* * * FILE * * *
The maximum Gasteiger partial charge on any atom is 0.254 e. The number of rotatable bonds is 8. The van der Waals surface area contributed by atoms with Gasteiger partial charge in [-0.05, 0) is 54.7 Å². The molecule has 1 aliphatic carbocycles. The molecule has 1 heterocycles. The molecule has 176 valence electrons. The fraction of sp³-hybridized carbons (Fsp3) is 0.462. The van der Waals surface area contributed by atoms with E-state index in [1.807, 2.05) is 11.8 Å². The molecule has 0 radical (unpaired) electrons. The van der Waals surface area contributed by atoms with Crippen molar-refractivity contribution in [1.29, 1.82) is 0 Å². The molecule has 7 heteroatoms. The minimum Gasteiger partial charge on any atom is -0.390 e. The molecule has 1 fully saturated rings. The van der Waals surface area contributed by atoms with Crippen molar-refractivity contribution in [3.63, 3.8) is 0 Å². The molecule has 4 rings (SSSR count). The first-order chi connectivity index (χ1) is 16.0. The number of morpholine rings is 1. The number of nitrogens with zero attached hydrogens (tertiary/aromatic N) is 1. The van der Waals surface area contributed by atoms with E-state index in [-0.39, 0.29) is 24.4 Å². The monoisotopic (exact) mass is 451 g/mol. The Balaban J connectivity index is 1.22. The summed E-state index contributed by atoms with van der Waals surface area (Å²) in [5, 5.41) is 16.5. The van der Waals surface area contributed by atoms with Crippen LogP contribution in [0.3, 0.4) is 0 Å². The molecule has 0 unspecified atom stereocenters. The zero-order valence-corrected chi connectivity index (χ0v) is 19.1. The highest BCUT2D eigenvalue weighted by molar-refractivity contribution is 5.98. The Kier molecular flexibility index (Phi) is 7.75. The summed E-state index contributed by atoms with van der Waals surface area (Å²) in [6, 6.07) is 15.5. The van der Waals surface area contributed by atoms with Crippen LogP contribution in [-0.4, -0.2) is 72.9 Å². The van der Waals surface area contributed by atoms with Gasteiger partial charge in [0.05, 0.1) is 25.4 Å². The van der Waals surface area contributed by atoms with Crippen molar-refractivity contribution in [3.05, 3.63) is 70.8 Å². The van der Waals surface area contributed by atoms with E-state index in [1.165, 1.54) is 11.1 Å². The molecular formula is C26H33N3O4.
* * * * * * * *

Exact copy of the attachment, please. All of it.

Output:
The maximum Gasteiger partial charge on any atom is 0.254 e. The number of rotatable bonds is 8. The van der Waals surface area contributed by atoms with Gasteiger partial charge in [-0.05, 0) is 54.7 Å². The molecule has 1 aliphatic carbocycles. The molecule has 1 heterocycles. The molecule has 176 valence electrons. The fraction of sp³-hybridized carbons (Fsp3) is 0.462. The van der Waals surface area contributed by atoms with E-state index in [1.807, 2.05) is 11.8 Å². The molecule has 0 radical (unpaired) electrons. The van der Waals surface area contributed by atoms with Crippen molar-refractivity contribution in [1.29, 1.82) is 0 Å². The molecule has 7 heteroatoms. The minimum Gasteiger partial charge on any atom is -0.390 e. The molecule has 1 fully saturated rings. The van der Waals surface area contributed by atoms with Crippen molar-refractivity contribution in [3.63, 3.8) is 0 Å². The molecule has 4 rings (SSSR count). The first-order chi connectivity index (χ1) is 16.0. The number of morpholine rings is 1. The number of nitrogens with zero attached hydrogens (tertiary/aromatic N) is 1. The van der Waals surface area contributed by atoms with E-state index in [-0.39, 0.29) is 24.4 Å². The monoisotopic (exact) mass is 451 g/mol. The Balaban J connectivity index is 1.22. The summed E-state index contributed by atoms with van der Waals surface area (Å²) in [5, 5.41) is 16.5. The van der Waals surface area contributed by atoms with Crippen LogP contribution in [0.3, 0.4) is 0 Å². The molecule has 0 unspecified atom stereocenters. The zero-order valence-corrected chi connectivity index (χ0v) is 19.1. The highest BCUT2D eigenvalue weighted by molar-refractivity contribution is 5.98. The Kier molecular flexibility index (Phi) is 7.75. The summed E-state index contributed by atoms with van der Waals surface area (Å²) in [6, 6.07) is 15.5. The van der Waals surface area contributed by atoms with Crippen LogP contribution in [-0.4, -0.2) is 72.9 Å². The van der Waals surface area contributed by atoms with Gasteiger partial charge in [0.05, 0.1) is 25.4 Å². The van der Waals surface area contributed by atoms with Crippen molar-refractivity contribution in [3.05, 3.63) is 70.8 Å². The van der Waals surface area contributed by atoms with E-state index in [1.165, 1.54) is 11.1 Å². The molecular formula is C26H33N3O4.